Robert S. Vance Federal Building

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The 5th Avenue facade of the Federal Courthouse Building in August 2008

The Robert Smith Vance Federal Building and United States Courthouse, occupying half of a block at 1800 5th Avenue North was originally the main U. S. Post Office for Birmingham. It was designed in the Classical Revival style by the U. S. Treasury Department architectural staff under James A. Wetmore, and dedicated in 1921. Built to a 1916 design, the construction was delayed by World War I. The ornamentation of the building is much simpler than the Beaux-Arts style common before 1920 and served as a precursor to the austere Federal style of the 1930s.

This white Georgia marble building with its long Ionic colonnade was the fifth location of Birmingham's main post office. The 174,000-square-foot size of the building anticipated the needs of the rapidly growing city and reflects the foresight of Oscar Underwood who guided appropriations for the construction through congress. Since its opening it has housed Federal courts alongside its postal operations.

A third floor was added in the 1940s. The post office eventually moved to a new facility on the eastern side of downtown and most courts moved to the Hugo Black United States Courthouse in 1987, leaving court offices and administrators as well as suites for Alabama's United States Senators. In 1990 the building was dedicated to the memory of Circuit Court Judge Robert S. Vance who was killed by a mail bomb in December 1989.

In 2009 the General Services Administration obtained $42.5 million in funding from the American Recovery and Reinvestment Act to renovate the courthouse building. Work included repairing and replacing windows, repairing and cleaning exterior walls, correcting drainage problems, upgrading heating and air conditioning, roof repairs or replacement and elevator upgrades.

The building's original marble and wood paneled finishes were restored, with new windows and light fixtures fabricated to match their historical counterparts. Skylights were introduced into the remaining courtrooms to allow for natural lighting. Planners expect to reduce energy and water consumption significantly and to qualify for "Silver" certification in the U. S. Green Building Council's "Leadership in Energy and Environmental Design" (LEED) program.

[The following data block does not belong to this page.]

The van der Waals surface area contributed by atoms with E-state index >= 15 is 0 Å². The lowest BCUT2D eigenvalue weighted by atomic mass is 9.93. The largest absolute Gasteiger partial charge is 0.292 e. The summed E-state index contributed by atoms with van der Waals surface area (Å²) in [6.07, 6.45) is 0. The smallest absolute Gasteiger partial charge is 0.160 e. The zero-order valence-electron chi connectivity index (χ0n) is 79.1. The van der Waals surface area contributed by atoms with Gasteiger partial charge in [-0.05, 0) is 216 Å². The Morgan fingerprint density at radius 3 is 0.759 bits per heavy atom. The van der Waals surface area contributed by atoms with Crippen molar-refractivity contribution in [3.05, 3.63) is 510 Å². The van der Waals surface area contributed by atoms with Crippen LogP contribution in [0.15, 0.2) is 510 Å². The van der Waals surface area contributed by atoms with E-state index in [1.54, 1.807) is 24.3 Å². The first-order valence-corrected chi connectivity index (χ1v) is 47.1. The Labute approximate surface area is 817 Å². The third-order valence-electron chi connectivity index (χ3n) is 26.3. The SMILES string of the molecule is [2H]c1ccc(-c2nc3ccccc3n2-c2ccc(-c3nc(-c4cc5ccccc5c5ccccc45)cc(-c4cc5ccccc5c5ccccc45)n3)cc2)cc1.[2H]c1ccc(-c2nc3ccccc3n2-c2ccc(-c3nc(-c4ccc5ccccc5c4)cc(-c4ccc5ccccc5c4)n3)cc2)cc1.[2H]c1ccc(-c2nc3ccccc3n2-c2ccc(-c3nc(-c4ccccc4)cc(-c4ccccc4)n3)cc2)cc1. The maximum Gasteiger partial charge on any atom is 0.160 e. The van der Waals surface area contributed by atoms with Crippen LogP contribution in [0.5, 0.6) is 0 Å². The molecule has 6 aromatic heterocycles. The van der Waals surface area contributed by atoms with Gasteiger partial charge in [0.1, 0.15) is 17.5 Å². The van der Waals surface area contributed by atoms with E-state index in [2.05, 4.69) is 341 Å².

Rooms

In 1926 the building housed the following offices:

  • 2-9: U.S. Civil Service
  • 15-21: U.S. Bureau of Mines
  • 23-24: U.S. Internal Revenue Agents
  • 25-26: U.S. Narcotics Agents Office
  • 29: Asset Custodian
  • 30-33: U.S. Ry M.S.
  • 38: U.S. Customs Office
  • 44: U.S. Department of Agriculture, Bureau of Animal Ind.
  • 206-208: U.S. District Judge
  • 210: U.S. District Judge's library
  • 214-218: U.S. Attorney's office
  • 219-224: U.S. Referees in Bankruptcy
  • 222: Grand Jury
  • 225-228: U.S. Referees in Bankruptcy
  • 231-233: U.S. District Courtroom
  • 234: vacant
  • 238-250: U.S. District Court clerk
  • 241: U.S. Commissioner
  • 252-265: U.S. Marshal
  • 253-257: U.S. Secret Service
  • 260: U.S. Department of Labor
  • 271-275: U.S. Deputy Prohibition Director
  • 276: U.S. Internal Revenue Collector
  • 284: Post Office Inspectors

References

  • Satterfield, Carolyn Green (1976) Historic Sites of Jefferson County, Alabama. Birmingham: Jefferson County Historical Commission/Gray Printing Company
  • Faulk, Kent (April 4, 2009) "Birmingham, Alabama's Robert Vance federal courthouse will get $42.5 million makeover." The Birmingham News
  • Faulk, Kent (November 22, 2012) "$40.8 million modernization project at Robert S. Vance Federal Building in Birmingham to be completed next year." The Birmingham News

External links